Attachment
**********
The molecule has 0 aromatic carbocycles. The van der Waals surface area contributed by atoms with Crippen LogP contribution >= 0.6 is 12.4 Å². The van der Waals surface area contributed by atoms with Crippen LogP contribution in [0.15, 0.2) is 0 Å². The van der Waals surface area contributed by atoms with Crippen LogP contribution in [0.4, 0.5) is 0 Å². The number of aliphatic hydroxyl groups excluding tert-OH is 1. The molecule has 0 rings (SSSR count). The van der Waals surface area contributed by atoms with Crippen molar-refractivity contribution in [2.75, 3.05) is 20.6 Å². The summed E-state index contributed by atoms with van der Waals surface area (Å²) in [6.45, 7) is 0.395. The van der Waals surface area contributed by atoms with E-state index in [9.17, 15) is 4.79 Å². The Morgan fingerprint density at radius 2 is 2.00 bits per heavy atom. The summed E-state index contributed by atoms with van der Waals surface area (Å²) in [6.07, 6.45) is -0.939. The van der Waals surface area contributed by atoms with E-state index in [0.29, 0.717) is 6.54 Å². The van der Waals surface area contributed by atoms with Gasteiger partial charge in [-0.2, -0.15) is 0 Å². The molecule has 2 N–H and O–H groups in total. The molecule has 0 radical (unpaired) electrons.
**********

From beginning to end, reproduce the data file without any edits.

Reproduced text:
The molecule has 0 aromatic carbocycles. The van der Waals surface area contributed by atoms with Crippen LogP contribution >= 0.6 is 12.4 Å². The van der Waals surface area contributed by atoms with Crippen LogP contribution in [0.15, 0.2) is 0 Å². The van der Waals surface area contributed by atoms with Crippen LogP contribution in [0.4, 0.5) is 0 Å². The number of aliphatic hydroxyl groups excluding tert-OH is 1. The molecule has 0 rings (SSSR count). The van der Waals surface area contributed by atoms with Crippen molar-refractivity contribution in [2.75, 3.05) is 20.6 Å². The summed E-state index contributed by atoms with van der Waals surface area (Å²) in [6.45, 7) is 0.395. The van der Waals surface area contributed by atoms with E-state index in [9.17, 15) is 4.79 Å². The Morgan fingerprint density at radius 2 is 2.00 bits per heavy atom. The summed E-state index contributed by atoms with van der Waals surface area (Å²) in [6.07, 6.45) is -0.939. The van der Waals surface area contributed by atoms with E-state index in [0.29, 0.717) is 6.54 Å². The van der Waals surface area contributed by atoms with Gasteiger partial charge in [-0.2, -0.15) is 0 Å². The molecule has 2 N–H and O–H groups in total. The molecule has 0 radical (unpaired) electrons.